CLEVELAND, Ohio — OhioGuidestone is one of the largest behavioral health community-based providers in the state.
Its 800 clinicians and mental health specialists are connected to 35,000 clients across the state.
- They developed a therapeutic phone tool to stay connected with clients
- The tool is free
- It mitigates potential exposure to the virus without sacrificing access to care
The organization's chief clinical officer, Benjamin Kearney, says COVID-19 restrictions have made it even more necessary to stay connected to those coping with mental health and substance use disorders.
“Therapy and clinical interventions are vital that people feel connected. They have someplace that they can reach out to someone they can talk to. We know that in times of stress, mental health and behavioral health challenges become even a greater struggle, so we would expect anxiety levels to go up, we would expect depression levels to sink, and we would expect people that are dealing with addictions to feel an urge to use when they may not have a month or two ago,” Kearney said.
Developed by OhioGuidestone's Institute of Family & Community Impact, the organization is offering a telehealth tool, at no cost, to help all behavioral health providers continue caring for their patients.
“We sent it to every behavioral health provider in the state and all the mental health boards in the state and said use as you wish, help your clients get better as we all move through this together,” said Kearney.
He says the tool mitigates potential exposure to the virus without sacrificing access to care — care that is in demand now more than ever.
“There has been a number of calls that have increased, a number of people that have reached out to us for help, and so we are wanting to get the message out across the whole state of Ohio,” Kearney said.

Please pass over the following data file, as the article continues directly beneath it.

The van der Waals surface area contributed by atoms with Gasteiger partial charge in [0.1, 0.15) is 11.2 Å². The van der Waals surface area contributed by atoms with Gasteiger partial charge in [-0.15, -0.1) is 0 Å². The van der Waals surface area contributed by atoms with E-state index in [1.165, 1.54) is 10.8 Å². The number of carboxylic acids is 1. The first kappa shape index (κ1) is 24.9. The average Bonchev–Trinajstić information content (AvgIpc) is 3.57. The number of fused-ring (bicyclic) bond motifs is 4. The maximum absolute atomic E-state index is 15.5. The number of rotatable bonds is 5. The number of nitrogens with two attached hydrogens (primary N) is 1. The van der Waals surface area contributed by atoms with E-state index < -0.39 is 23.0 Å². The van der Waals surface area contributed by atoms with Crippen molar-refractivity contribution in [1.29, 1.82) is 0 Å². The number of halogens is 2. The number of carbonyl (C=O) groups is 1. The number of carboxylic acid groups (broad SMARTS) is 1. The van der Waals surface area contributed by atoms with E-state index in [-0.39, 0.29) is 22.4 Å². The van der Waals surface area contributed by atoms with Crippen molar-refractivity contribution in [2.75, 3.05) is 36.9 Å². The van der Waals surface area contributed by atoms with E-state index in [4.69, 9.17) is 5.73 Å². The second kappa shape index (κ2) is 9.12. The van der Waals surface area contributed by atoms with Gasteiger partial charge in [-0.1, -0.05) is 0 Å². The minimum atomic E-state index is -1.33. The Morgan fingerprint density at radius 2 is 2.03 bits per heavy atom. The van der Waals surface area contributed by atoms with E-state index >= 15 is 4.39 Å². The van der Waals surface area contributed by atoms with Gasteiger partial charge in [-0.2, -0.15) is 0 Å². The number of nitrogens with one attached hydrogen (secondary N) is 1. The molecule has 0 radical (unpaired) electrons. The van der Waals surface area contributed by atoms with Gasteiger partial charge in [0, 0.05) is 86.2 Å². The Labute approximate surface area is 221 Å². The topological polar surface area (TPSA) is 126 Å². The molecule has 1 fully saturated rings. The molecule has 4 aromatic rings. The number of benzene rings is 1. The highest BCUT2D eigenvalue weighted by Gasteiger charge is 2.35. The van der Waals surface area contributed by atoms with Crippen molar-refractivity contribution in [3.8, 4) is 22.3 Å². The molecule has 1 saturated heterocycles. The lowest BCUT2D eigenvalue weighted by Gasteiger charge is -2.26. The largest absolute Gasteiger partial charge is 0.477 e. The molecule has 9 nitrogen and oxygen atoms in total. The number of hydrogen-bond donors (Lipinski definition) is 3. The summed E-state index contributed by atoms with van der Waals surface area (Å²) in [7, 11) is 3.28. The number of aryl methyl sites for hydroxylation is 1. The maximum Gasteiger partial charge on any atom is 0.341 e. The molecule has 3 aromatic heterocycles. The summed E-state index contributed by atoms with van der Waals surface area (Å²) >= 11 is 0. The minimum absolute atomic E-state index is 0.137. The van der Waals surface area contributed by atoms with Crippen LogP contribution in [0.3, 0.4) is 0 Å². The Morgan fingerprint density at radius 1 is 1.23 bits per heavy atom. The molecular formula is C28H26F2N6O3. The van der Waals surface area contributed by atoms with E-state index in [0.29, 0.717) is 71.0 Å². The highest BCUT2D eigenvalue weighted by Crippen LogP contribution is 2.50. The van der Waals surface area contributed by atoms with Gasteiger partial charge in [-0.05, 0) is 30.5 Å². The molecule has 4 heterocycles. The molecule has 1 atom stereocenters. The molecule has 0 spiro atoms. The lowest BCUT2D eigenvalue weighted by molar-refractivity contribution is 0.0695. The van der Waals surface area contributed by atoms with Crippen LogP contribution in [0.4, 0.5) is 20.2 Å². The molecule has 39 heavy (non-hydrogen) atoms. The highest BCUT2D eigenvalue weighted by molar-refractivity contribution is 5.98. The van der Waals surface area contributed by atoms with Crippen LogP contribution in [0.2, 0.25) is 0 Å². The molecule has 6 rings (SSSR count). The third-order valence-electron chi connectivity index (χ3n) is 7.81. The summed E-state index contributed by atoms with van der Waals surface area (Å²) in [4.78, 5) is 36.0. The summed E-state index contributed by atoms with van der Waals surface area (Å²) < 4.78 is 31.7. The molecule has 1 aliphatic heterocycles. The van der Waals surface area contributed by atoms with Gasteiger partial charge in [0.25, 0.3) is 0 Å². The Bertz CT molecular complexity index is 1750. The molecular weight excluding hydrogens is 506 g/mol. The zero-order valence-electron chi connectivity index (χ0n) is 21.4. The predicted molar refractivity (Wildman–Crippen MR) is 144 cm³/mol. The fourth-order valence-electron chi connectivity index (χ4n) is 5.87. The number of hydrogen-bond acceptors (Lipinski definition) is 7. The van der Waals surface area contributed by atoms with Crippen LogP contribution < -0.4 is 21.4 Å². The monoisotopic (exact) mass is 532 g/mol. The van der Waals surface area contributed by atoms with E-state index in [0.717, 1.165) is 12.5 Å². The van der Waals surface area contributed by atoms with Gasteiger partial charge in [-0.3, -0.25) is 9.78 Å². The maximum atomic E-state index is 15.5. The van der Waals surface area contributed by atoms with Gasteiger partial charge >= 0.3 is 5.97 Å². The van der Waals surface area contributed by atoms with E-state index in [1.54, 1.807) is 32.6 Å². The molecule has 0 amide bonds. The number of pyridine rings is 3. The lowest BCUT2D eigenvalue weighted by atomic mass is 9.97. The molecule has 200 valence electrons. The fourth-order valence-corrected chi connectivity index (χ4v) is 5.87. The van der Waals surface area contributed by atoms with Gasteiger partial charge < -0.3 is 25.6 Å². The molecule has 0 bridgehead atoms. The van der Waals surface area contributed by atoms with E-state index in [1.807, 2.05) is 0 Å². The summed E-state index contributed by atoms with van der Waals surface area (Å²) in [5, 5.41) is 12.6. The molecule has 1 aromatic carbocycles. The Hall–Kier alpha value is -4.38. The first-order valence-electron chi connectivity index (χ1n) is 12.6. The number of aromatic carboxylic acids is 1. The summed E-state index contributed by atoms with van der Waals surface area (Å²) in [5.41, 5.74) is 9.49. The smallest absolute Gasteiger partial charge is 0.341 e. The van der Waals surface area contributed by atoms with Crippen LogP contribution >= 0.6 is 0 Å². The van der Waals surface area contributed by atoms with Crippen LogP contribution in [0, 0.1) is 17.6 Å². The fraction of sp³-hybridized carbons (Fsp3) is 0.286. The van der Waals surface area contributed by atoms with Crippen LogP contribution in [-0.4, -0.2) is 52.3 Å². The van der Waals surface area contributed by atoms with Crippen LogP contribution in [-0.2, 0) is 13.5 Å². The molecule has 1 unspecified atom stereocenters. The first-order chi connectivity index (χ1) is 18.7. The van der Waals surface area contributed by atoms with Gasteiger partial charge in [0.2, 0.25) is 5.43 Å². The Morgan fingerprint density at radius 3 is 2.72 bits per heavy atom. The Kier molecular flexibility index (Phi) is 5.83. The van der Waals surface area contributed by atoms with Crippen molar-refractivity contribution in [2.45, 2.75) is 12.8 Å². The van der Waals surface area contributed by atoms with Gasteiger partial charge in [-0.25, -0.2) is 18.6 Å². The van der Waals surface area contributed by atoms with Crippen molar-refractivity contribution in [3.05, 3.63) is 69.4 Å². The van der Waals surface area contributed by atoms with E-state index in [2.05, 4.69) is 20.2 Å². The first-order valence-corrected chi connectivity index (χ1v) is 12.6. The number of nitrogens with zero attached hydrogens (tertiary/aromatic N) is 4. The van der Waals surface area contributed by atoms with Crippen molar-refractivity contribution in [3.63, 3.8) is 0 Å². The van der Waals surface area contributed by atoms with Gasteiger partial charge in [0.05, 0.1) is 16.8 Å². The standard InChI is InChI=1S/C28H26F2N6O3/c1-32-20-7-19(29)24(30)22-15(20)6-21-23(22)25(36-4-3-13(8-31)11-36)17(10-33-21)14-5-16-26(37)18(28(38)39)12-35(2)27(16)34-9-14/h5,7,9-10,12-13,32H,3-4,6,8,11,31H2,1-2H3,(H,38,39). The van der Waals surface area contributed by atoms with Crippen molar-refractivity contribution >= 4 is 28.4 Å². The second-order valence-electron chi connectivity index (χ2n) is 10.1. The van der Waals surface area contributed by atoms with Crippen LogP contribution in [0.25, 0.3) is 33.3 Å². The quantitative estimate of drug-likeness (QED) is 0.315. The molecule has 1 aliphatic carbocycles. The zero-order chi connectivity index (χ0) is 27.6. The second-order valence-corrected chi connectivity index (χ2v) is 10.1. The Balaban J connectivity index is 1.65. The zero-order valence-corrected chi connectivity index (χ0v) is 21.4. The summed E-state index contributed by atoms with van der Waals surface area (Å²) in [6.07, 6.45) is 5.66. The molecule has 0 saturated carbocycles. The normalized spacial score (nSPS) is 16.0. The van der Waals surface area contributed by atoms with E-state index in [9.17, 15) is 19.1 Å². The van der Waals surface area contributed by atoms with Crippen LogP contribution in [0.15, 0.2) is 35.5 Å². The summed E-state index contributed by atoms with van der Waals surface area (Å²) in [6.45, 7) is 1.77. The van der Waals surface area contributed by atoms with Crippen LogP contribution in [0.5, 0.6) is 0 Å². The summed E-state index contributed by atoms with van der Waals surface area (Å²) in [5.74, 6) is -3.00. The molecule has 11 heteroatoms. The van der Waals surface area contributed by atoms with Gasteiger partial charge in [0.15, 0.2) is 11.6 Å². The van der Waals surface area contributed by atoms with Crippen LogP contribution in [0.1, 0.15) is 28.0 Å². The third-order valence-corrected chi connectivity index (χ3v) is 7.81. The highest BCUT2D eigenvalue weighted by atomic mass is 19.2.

He says at all of the organizations’ clinicians have access to the tool, which includes behavioral health-recommended interventions for use via telehealth practice.
“Things such as oppositional behavior in children, how to work on getting more sleep or being active, so we broke them up into 10 therapeutic interventions and about 20 psycho educational interventions,” said Kearney.
And additional instructions to help providers
feel more comfortable connecting with clients over the phone and internet.
“It’s for the clinician so they know what to do in these sessions with telehealth. They might have felt unsure on how to have therapeutic conversations via video conferencing because they may not have ever done it before. They may, they may get distracted by using video conferencing,” he said.
Kearney says the tool will help those most at risk of toxic stress, anxiety and depression get through this uncertain time.
“We’re going to get through this together, that there will be tomorrows and tomorrows will be good, this is a challenge, but it's an opportunity for us to become closer and stronger and even more complex in the way we build our relationships,“ Kearney said.